Immersed in the mighty jungle of Andy Serkis’ new film, no one will sleep tonight.
Completely swerving Disney’s playful approach, Netflix brought audiences a darker adaptation of Rudyard Kipling’s “The Jungle Book,” merging live action and animation to vividly bring the animal kingdom to life. The film follows Mowgli (Rohan Chand), a man-cub raised by wolves who has been stripped of his identity and seeks to find his place in the jungles of India. Throughout the film, he withstands pressure and physical tests of skill in order to gain entry into the wolf pack, later fighting the evil tiger Shere Khan (Benedict Cumberbatch).
“Mowgli: Legend of the Jungle” is based on the well-known children’s story, but its target audience remains unclear. The slow pace is seemingly tailored toward an adult crowd but fails to be captivating, while the violence and dark intentions sprinkled throughout are clearly not for the eyes of a child. The film attempts to bring the children’s story to a mature audience, but instead leaves the viewer in a confusing state between dozing off and feeling tense with discomfort.
A majority of the film contrasts dark violence with beautiful, colorful landscapes. There are often disturbing sights such as a dead cow streaked with raw blood that attracts a swarm of buzzing flies, or a scorpion climbing on Mowgli’s face, almost stinging him. These graphic images are certainly jarring compared to the overflow of breathtaking jungle shots. While the disturbing images bring realism to the jungle’s portrayal, they also have the potential to startle a viewer who is more accustomed to the children’s storybook version.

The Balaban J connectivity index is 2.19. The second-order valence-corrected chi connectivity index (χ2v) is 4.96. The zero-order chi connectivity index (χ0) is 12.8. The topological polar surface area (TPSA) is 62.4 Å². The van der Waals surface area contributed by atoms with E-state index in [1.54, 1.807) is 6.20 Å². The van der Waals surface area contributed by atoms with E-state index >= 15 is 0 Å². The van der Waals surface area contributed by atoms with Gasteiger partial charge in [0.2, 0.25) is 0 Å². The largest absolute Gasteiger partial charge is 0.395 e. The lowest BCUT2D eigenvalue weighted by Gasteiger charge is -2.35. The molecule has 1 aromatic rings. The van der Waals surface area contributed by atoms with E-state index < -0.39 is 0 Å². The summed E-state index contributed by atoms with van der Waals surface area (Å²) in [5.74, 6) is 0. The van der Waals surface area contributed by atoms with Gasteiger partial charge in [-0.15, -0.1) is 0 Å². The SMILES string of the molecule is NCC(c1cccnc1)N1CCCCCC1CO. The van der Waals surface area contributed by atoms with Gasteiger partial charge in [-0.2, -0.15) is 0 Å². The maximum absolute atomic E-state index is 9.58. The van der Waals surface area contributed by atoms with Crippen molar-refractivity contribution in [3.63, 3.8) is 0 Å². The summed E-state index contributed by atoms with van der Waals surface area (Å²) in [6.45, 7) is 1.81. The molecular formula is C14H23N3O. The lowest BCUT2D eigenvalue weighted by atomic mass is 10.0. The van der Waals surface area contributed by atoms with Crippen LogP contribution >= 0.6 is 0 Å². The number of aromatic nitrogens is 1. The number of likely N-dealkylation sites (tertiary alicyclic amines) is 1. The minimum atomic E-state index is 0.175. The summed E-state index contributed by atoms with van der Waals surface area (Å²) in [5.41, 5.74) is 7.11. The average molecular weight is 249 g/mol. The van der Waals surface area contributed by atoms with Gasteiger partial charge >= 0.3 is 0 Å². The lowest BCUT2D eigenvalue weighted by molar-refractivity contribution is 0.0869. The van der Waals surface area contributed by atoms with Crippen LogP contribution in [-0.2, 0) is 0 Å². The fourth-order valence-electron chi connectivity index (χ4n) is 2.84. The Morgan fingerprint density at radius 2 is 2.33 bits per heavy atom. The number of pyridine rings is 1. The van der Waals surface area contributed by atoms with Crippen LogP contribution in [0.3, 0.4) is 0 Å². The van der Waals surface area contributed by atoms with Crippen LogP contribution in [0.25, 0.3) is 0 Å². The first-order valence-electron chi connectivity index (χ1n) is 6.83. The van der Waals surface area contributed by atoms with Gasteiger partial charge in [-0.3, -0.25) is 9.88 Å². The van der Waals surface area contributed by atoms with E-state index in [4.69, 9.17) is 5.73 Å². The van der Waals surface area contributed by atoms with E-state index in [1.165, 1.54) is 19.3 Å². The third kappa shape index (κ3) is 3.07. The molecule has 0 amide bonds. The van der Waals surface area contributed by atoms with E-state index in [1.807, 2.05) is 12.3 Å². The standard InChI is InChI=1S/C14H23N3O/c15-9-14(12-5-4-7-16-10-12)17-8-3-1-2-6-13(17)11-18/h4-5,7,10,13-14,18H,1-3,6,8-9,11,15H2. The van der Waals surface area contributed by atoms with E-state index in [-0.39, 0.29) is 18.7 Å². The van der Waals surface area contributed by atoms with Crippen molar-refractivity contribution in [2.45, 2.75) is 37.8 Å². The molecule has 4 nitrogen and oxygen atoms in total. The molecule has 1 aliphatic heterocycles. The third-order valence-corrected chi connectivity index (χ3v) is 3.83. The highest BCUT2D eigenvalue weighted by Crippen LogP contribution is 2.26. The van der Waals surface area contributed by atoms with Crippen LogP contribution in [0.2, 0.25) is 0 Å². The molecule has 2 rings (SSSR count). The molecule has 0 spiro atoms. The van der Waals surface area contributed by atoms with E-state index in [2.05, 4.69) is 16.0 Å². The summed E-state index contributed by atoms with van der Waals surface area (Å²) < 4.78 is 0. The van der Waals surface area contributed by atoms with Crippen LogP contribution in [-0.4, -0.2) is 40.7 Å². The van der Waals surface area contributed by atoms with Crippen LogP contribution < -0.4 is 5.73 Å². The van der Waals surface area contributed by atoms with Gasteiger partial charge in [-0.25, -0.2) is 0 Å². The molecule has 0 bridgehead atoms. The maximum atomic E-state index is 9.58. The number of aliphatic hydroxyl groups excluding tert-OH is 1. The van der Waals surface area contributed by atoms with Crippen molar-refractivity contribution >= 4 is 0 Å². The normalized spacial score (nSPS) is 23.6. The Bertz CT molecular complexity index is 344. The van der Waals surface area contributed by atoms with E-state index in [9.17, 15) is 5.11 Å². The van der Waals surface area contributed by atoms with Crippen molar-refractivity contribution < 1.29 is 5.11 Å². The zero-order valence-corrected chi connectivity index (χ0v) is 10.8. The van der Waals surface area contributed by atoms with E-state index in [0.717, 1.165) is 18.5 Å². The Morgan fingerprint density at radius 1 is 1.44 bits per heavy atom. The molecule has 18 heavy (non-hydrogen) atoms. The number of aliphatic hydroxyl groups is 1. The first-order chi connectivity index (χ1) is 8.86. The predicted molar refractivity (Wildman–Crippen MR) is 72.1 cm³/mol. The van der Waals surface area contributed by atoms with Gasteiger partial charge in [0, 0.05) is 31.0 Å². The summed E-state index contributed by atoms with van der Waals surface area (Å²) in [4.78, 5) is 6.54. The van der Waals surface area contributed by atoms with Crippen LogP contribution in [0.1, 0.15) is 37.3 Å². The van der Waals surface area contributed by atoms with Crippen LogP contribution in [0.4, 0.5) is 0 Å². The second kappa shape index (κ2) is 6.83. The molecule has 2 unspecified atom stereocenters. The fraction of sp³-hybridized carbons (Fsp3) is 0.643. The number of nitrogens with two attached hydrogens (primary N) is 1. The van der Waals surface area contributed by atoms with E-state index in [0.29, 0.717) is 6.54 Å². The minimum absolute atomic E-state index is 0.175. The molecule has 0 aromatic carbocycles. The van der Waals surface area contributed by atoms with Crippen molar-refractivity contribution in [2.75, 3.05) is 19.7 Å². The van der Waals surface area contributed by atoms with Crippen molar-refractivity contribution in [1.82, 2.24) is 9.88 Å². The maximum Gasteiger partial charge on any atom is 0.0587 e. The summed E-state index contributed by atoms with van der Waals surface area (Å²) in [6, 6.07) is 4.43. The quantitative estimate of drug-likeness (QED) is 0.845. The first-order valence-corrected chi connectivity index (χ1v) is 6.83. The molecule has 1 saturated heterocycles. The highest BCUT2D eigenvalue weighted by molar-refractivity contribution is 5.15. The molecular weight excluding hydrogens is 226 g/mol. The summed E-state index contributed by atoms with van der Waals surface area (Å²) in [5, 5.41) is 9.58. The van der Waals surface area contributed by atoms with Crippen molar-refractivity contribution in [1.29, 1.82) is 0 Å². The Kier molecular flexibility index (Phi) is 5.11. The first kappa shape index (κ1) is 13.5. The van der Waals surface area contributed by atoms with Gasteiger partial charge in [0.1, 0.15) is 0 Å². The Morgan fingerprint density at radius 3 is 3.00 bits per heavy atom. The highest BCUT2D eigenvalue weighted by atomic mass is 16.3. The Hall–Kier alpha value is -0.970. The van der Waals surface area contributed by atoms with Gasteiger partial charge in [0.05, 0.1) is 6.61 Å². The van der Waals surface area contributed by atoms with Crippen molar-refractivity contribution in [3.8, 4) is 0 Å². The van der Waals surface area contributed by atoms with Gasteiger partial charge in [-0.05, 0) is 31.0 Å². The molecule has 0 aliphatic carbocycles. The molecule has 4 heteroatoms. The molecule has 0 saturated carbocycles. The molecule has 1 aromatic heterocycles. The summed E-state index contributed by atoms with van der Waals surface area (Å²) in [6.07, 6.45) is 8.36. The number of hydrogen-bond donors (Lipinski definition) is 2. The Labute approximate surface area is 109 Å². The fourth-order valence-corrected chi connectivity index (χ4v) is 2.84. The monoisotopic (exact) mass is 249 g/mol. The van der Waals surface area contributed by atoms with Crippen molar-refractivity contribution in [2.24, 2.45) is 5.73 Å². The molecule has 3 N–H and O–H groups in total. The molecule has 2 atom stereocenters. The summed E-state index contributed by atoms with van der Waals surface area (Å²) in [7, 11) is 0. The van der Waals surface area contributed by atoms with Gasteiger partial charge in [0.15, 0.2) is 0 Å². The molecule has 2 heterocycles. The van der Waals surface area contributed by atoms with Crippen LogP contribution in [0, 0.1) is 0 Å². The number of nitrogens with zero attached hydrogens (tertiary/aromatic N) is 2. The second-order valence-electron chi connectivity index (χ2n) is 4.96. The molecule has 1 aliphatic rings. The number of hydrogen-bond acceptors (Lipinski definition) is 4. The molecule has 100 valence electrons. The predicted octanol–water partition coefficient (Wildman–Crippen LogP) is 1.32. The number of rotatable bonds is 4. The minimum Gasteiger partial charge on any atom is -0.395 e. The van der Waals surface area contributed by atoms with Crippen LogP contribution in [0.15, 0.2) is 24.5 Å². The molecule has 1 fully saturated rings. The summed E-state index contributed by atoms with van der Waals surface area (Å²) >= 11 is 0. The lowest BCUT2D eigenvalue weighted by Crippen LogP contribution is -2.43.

Although the artistic landscape shots are a bit lengthy, they force the spectator to appreciate nature’s subtle beauty – such as the sun reflecting off a vibrant beetle suspended in the air, or Mowgli’s inquisitive eyes peeking out from his dirt-crusted face. The music, or lack thereof, also has a similar effect in scenes in which silence really forces the spectator to hone in on subtle ambient buzzing sounds of various insects. However, such scenes take up a lot of time, causing the plot to drag on longer than it needs to. Removing many of the slow-motion and lengthy shots could help the spectator maintain their attention toward a film that begs for a more riveting plot line.
But there is one thing the film’s visual affects ensure: The connection between the animal characters and the human Mowgli becomes as believable as it can get between reality and animation. For the most part, the cast does a solid job of infusing life into the animated characters. The fearsome villain tiger, Shere Khan, becomes even more frightening with Cumberbatch’s threatening articulation. While Kaa, the python, hypnotizes listeners with riddles and mystery through Cate Blanchett’s sinister tone.
Meanwhile, Chand also does a remarkable job portraying Mowgli as an energetic, adventure-seeking boy whose greatest desire is to fit in among the animals of the jungle. Mowgli’s relationship with the animals is certainly touching at times, with Bagheera (Christian Bale), the panther, treating Mowgli as a son by guiding him through the jungle and reminding him that he is special in his own way.
Although a majority of the cast effectively humanizes the animal roles, Serkis as Baloo hardly reminds the viewer of the fun, lovable bear introduced in the original Disney animation. Instead, he captures the image of an old, gruff and sometimes aggressive mentor who pushes Mowgli to his limits. Instead of singing songs about “Bare Necessities” and floating lazily down the river, Baloo often loses his temper and growls at Mowgli in order to push him toward success. Although fitting the film’s grittier take, Baloo’s character is likely to cause frustration amongst viewers who prefer Disney’s beloved bear.
Aside from the cliche coming-of-age lessons Mowgli learns along the way, the beautiful visuals, cinematic shots and unexpectedly dark turns are a ray of sunlight for the film. And Mowgli’s search for his identity is an interesting exploration into the boundaries between man and animal, leaving the viewer to think about where the child truly belongs.
But despite offering a different interpretation of Kipling’s story, the gritty version takes the lighthearted fun out of the jungle with its mediocre attempt at a serious film for more mature audiences.